As the rugby world buzzes with the news of Eddie Jones’ departure from the Wallabies coaching role, there’s a name that might just be the key to unlocking Australia’s rugby future: Ian Foster.
Jones, who once vowed to turn the Wallabies into world-beaters, has reportedly quit his post as head coach. His departure is sure to leave a sour taste in the mouths of Australian rugby fans.
It comes following a disastrous Rugby World Cup campaign that saw the Wallabies fail to qualify for the quarter-finals for the first time in the tournament’s 36-year history and suffer one of their worst losses, going down to Fiji for the first time in 69 years.
Jones’ time at the helm has been a turbulent bullride for Australian supporters. What stings even more is the revelation that he had been in discussions with Japan to replace outgoing coach Jamie Joseph, despite being under contract until the 2027 World Cup in Australia. If true, for a coach to engage in conversations during a crucial tournament with another nation is nothing short of a disgrace.
While Jones had his moments, his tenure was marred by defeats and unmet expectations. He may have talked the talk, but the results didn’t walk the walk. His comments upon returning to Australia about “eating shit for others to eat caviar” may reflect his personal outlook, but it does little to console a nation that hoped for more than empty promises. While the statement might sound philosophical, the reality is that Wallabies fans were left to “eat shit” while Jones looked to greener pastures.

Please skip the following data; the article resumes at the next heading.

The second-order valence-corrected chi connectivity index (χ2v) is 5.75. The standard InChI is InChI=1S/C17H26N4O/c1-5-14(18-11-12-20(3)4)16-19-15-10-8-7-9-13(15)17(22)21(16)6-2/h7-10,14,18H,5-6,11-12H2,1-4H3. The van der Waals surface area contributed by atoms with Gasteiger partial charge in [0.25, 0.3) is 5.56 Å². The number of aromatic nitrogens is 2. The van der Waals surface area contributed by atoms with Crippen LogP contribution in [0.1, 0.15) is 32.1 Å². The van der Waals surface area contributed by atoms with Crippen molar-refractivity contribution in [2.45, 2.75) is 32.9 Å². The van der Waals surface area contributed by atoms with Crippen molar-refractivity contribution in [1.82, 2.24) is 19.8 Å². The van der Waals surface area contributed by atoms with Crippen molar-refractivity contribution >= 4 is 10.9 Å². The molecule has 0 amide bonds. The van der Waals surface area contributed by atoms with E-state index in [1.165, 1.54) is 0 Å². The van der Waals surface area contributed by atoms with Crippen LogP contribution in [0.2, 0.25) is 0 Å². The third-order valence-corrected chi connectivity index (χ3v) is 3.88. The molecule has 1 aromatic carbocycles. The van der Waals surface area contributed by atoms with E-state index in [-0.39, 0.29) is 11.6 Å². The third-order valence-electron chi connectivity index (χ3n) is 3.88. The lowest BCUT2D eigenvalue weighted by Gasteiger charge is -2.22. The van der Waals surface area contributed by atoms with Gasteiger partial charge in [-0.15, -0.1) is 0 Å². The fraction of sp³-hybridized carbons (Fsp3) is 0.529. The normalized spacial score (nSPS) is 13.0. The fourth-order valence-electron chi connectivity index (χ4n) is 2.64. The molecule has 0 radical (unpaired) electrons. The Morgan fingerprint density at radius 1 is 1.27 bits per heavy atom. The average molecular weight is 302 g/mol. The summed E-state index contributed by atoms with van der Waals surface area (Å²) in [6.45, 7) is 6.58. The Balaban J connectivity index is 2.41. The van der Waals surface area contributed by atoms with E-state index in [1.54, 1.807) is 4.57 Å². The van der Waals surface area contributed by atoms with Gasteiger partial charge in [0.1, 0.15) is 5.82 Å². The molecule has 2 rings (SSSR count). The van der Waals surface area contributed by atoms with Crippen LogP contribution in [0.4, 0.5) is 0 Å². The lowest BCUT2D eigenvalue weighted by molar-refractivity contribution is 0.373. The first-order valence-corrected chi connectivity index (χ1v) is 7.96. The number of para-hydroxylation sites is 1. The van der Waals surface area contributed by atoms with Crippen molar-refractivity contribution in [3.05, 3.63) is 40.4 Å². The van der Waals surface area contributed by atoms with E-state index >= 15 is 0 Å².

Enter outgoing All Blacks coach Ian Foster, whose journey was marked by trials and tribulations.
Foster faced his share of critics since taking over after the 2019 World Cup, with a series of long-reported firsts – first defeat to Argentina, first test series loss to Ireland, and a six-test run featuring five losses. He achieved the seemingly impossible at the 2023 World Cup, though, leading the All Blacks to a quarter-final win over Ireland and to the final where they lost to South Africa 12-11 on Sunday.
He took the reins after more than a decade of unparalleled dominance, featuring legends like Dan Carter, Richie McCaw, and Ma’a Nonu who retired before he started. But Foster didn’t flinch and helped develop a new generation of legends, including the likes of Beauden Barrett, Brodie Retallick, Aaron Smith and Sam Cane. It’s like replacing Michael Jordan but somehow still making the playoffs.
Foster’s story of redemption is captivating. Despite calls for his resignation amid heavy media and public scrutiny, he persisted. New Zealand Rugby even named his successor, Crusaders coach Scott Robertson, before the World Cup had started. Foster defied the odds, leading the least-fancied team in All Blacks World Cup history to the tournament’s final. It’s a testament to his character and commitment. Those are values the Wallabies and its fans could use and deserve.
Jones’ departure is a bitter pill to swallow but it could also be the turning point Australian rugby, once a powerhouse of the sport, needs.
Foster’s journey, much like the Wallabies’ recent struggles, has had its fair share of setbacks but he’s proven that success can follow adversity. While Foster’s future remains uncertain, his track record suggests that he’s a coach who can adapt, inspire, and reinvigorate a team. His potential partnership with Joe Schmidt could bring a fresh perspective and new ideas to Australian rugby.
The Wallabies need a leader who can turn adversity into motivation and setbacks into comebacks. Foster might just be the man for a job.
Luke Kirkness is an Online Sports Editor for the NZ Herald. He previously covered consumer affairs for the Herald and was an assistant news director in the Bay of Plenty. He won Student Journalist of the Year in 2019.